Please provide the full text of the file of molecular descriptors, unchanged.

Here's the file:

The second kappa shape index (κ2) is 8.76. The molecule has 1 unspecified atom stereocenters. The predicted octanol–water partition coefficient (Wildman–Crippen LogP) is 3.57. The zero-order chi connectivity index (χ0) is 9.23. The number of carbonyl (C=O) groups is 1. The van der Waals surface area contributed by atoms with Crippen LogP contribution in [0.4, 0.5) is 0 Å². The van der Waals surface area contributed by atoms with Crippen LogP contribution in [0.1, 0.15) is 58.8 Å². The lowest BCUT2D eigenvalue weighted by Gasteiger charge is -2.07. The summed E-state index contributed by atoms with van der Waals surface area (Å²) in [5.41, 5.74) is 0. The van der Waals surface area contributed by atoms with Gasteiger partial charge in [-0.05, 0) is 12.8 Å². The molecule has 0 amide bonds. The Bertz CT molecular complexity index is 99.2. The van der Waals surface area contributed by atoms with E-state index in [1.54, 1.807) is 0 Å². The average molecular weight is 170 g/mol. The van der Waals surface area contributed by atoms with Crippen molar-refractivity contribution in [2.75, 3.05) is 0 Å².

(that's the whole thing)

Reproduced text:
The second kappa shape index (κ2) is 8.76. The molecule has 1 unspecified atom stereocenters. The predicted octanol–water partition coefficient (Wildman–Crippen LogP) is 3.57. The zero-order chi connectivity index (χ0) is 9.23. The number of carbonyl (C=O) groups is 1. The van der Waals surface area contributed by atoms with Crippen LogP contribution in [0.4, 0.5) is 0 Å². The van der Waals surface area contributed by atoms with Crippen LogP contribution in [0.1, 0.15) is 58.8 Å². The lowest BCUT2D eigenvalue weighted by Gasteiger charge is -2.07. The summed E-state index contributed by atoms with van der Waals surface area (Å²) in [5.41, 5.74) is 0. The van der Waals surface area contributed by atoms with Gasteiger partial charge in [-0.05, 0) is 12.8 Å². The molecule has 0 amide bonds. The Bertz CT molecular complexity index is 99.2. The van der Waals surface area contributed by atoms with E-state index in [1.54, 1.807) is 0 Å². The average molecular weight is 170 g/mol. The van der Waals surface area contributed by atoms with Crippen molar-refractivity contribution in [2.75, 3.05) is 0 Å².